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emained as guests at the hospitable mansion for several weeks. During the past week our army, principally Jackson's corps, had been moving along the Central Railway towards Gordonsville and Orange Court-house, as the new Federal commander, General Pope, had been concentrating a large army in the neighbourhood of Culpepper to try a new route in the Federal On to Richmond. The next day, after our arrival at headquarters, Stuart received a dispatch summoning him to meet Jackson at Gordonsvilleater part of my wardrobe, and we never saw him again. Our days of inaction were now drawing rapidly to an end. General Stuart, having taken a distinguished part in the battle of Cedar Run, where Jackson had utterly routed the advanced corps of Pope's army, came back with marching orders on the 15th. Our regiments were to be in motion early next morning, and the General and Staff were to overtake him in the afternoon by rail. We dined for the last time at Dundee, and with grateful hearts to
ons to proceed with a select body of men to General Pope's tent, which was pointed out to us by a ne the day, and who had been impressed by one of Pope's staff-officers as a servant. Unfortunately f, in the possession of the Quartermaster of General Pope, 500,000 dollars in greenbacks, and 20,000 e previous day, when, hearing that we had taken Pope's Quartermaster, she laughed heartily, and toldment of our earliest leisure to investigate General Pope's sub-treasury, and our men had been hammerliantly successful, and insured the failure of Pope's whole campaign. Our column consisted of nearEach numbered from 50,000 to 60,000 men, though Pope's may have a little exceeded the latter number,escribed, which induced him to suppose that General Pope had determined to try one of Napoleon's man a range of hills, now held by the main body of Pope's army, from which more than 100 pieces of artif eight or ten, we learned that the army of General Pope had made a halt in and around Centreville. [4 more...]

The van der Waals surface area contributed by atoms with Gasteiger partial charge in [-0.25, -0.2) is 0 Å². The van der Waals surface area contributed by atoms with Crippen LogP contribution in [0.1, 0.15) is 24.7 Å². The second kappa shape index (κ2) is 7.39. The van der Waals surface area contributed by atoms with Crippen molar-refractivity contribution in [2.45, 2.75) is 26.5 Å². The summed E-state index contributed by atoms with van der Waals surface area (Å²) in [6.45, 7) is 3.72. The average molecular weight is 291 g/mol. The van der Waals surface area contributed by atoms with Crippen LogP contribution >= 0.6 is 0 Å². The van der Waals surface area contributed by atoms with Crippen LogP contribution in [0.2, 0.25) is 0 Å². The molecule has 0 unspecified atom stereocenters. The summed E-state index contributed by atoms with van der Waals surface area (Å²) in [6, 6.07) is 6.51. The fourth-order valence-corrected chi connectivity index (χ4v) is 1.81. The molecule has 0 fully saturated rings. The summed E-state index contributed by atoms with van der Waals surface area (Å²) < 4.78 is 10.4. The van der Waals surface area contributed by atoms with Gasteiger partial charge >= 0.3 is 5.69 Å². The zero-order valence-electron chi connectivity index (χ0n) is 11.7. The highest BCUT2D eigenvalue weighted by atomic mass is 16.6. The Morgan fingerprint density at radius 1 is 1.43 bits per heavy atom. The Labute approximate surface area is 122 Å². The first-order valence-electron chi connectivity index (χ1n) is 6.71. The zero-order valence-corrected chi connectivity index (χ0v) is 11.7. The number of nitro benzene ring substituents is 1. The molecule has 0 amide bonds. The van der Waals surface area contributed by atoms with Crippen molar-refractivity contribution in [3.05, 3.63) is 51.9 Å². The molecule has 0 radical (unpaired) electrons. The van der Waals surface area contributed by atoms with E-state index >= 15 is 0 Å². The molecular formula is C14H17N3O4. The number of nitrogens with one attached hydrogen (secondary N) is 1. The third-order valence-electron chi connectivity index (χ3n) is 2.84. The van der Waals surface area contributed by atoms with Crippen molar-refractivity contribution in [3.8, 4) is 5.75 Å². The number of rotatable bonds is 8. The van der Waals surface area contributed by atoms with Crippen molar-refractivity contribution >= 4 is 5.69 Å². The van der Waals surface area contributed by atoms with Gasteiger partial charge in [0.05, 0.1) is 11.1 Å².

now very courteously offered me some refreshments, which I declined, saving and excepting a single glass of brandy-and-water. I then delivered my despatches, pocketed my receipt for them, and took leave of a man whom I could not help admiring for his amenity of manners and high soldierly bearing. General Fitzjohn Porter proved to be too much of the gentleman for the Northern Government. He was very soon afterwards dismissed from the service for faults alleged to have been committed during Pope's campaigns, but I have pleasure in bearing my testimony (that of an enemy) to his qualities as a gallant soldier and an excellent fighter. I availed myself of this opportunity of writing from the tent of the Adjutant-General a private note to Major Von R., a former brother officer of mine in the Prussian army, who was serving on McClellan's Staff, looking to an interview, possibly under similar circumstances as had now brought me into the Federal lines, which interview, however, never to
Heros von Borcke, Memoirs of the Confederate War for Independence, Chapter 20: (search)
e to the opposite shore and our batteries on two hills, about a mile apart, in the space between which Generals Stuart and Lee, with their respective Staffs, had taken up their position, carelessly stretched on the ground, chatting and laughing and watching the effect of the shells crossing each other over their heads, as unconcerned as if there were no enemy within miles. I myself was posted a little to the right, narrowly observing, by the aid of the excellent glass I had captured from General Pope's baggage, the movements of the enemy, and wondering in my mind how it was a numerous group of officers so close under the Yankee cannons had thus long escaped their attention. Suddenly I saw the officer commanding the Federal battery mount the parapet, and, after scanning the knot of officers through his glass, assist with his own hands in pointing one of the guns upon them. In spite of my warning, which was received with mockery, the joyous assembly continued their seance till, a few